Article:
Washington (CNN) - House Speaker John Boehner has a day or two max to strike a debt ceiling and government funding deal before some of his Republican Senate colleagues move more aggressively on their own ideas, several impatient GOP Senators have told CNN.
The Senators say they are willing to give Boehner a bit more time, about 24 to 48 hours, to come to an agreement with the White House to raise the debt ceiling and reopen the government.
One option Boehner is currently pursuing, a six week increase to the debt ceiling, is becoming more and more unpopular, say multiple Senate GOP sources.
That plan would push the new deadline for raising U.S. borrowing authority to the end of November, just in time for Thanksgiving and the holiday shopping season, which could hurt retailers and cause economic repercussions.
The Senate sources are also extremely concerned about the partial government shutdown, which House Republican leadership wants to deal with only after the debt ceiling is raised.
While the shutdown has done no one any favors in the polls, it has been particularly damaging to the Republican Party, whose poll numbers are at near-historic lows.
A bipartisan group of about 10 senators, led by Sen. Susan Collins, R-Maine, and Sen. Joe Manchin, D-West Virginia, met Friday afternoon to try to find a way forward in the Senate, according to sources familiar with the meeting.
Collins' plan for a longer extension of the debt limit and government funding has gained some traction. Her proposal would repeal the 2.3% tax on medical devices, which is used to help pay for Obamacare, and give federal agencies greater flexibility to deal with the forced spending cuts known as sequestration.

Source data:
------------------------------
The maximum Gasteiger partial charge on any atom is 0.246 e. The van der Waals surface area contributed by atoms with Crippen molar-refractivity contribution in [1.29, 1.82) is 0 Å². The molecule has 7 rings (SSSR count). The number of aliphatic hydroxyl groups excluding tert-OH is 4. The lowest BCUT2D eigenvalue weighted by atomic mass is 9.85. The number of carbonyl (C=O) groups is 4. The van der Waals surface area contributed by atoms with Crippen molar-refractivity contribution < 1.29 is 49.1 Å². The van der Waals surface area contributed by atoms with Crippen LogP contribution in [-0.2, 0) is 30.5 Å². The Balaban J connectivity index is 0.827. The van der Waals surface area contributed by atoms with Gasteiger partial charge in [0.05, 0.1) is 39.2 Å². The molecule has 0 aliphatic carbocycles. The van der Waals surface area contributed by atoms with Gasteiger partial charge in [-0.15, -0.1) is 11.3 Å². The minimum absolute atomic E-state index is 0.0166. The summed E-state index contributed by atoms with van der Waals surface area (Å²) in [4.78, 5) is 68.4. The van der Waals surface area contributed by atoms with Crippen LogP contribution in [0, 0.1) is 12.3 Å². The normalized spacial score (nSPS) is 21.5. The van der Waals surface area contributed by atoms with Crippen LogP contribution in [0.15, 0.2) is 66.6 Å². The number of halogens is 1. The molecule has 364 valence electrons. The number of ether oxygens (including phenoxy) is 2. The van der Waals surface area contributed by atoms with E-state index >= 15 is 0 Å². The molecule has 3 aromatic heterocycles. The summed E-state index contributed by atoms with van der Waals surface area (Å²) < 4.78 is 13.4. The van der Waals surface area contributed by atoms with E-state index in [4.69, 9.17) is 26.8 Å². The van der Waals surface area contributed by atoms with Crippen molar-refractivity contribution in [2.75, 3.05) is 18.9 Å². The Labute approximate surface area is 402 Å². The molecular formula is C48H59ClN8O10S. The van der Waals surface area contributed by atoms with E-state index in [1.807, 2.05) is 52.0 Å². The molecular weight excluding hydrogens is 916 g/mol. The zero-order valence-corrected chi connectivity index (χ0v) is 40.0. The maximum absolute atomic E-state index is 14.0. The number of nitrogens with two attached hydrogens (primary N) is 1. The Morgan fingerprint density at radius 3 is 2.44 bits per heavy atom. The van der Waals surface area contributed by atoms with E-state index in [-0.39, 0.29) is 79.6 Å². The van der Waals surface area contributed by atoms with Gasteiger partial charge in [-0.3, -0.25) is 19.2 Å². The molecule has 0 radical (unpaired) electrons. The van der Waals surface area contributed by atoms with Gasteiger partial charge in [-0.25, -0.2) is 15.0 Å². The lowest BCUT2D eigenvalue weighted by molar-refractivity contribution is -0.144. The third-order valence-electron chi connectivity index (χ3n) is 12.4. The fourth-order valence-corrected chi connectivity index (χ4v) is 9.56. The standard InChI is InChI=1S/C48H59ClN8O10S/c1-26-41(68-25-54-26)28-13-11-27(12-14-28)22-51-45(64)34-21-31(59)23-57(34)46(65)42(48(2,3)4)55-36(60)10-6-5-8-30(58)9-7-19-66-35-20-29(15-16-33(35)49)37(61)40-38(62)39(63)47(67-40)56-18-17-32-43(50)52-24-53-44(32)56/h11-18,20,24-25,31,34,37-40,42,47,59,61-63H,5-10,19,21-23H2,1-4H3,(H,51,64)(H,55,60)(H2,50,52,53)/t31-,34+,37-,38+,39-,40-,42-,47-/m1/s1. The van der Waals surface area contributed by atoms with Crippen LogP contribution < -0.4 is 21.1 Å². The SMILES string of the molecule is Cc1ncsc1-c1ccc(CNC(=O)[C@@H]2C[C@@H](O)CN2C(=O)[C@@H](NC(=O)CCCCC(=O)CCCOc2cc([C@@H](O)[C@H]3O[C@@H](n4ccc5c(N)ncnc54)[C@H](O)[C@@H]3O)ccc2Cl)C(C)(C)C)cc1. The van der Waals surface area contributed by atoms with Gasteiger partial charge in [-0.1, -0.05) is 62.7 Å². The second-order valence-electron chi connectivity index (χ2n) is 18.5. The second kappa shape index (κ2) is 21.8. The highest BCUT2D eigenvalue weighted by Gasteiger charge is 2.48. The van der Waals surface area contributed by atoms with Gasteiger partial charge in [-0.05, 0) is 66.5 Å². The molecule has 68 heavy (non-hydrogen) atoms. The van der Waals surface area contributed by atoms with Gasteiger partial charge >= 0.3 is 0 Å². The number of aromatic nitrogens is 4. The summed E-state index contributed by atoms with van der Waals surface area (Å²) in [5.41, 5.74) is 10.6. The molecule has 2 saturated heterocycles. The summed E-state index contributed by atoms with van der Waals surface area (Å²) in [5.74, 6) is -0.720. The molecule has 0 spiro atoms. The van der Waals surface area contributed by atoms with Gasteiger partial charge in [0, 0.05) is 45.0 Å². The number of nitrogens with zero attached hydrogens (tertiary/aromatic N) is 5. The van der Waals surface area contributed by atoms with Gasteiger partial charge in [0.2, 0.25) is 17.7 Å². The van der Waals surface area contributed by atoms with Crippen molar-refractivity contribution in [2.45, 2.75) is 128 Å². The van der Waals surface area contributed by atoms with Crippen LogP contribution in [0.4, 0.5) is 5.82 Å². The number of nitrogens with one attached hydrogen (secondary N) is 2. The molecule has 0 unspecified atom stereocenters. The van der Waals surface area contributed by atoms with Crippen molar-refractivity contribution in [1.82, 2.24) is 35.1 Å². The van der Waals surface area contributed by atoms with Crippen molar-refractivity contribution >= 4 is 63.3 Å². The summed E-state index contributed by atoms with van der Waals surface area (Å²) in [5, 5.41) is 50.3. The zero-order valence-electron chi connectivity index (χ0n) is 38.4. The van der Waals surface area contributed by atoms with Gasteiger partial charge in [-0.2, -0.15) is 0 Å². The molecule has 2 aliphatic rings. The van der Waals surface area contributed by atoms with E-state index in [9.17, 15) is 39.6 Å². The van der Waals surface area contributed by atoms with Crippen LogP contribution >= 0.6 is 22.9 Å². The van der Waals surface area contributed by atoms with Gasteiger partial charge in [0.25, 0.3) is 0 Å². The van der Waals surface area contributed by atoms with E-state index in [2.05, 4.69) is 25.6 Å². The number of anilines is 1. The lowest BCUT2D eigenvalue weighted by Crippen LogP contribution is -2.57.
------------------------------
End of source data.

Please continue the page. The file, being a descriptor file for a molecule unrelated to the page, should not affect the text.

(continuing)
Democrats are unlikely to give sequester flexibility a warm reception but the broader concept of long-term solutions on the debt ceiling and government funding bill seem to be gaining bipartisan steam in the Senate. Repeal of the medical device tax is also a popular idea among Senate Democrats, receiving an overwhelming majority in one vote.
Another popular idea, particularly among conservatives determined to score a victory against the Affordable Care Act, would be to institute income verification for those receiving Obamacare subsidies, meant to prevent fraud.
One GOP Senator said an idea discussed with the President in a Friday morning meeting was to add a provision to the government spending bill that would replace the sequester-which would appeal to Democrats–with some reforms to Medicare proposed by the President, which appeal to Republicans who are concerned about entitlement spending's long-term impact on the debt.
–CNN's Bryan Koenig contributed to this report.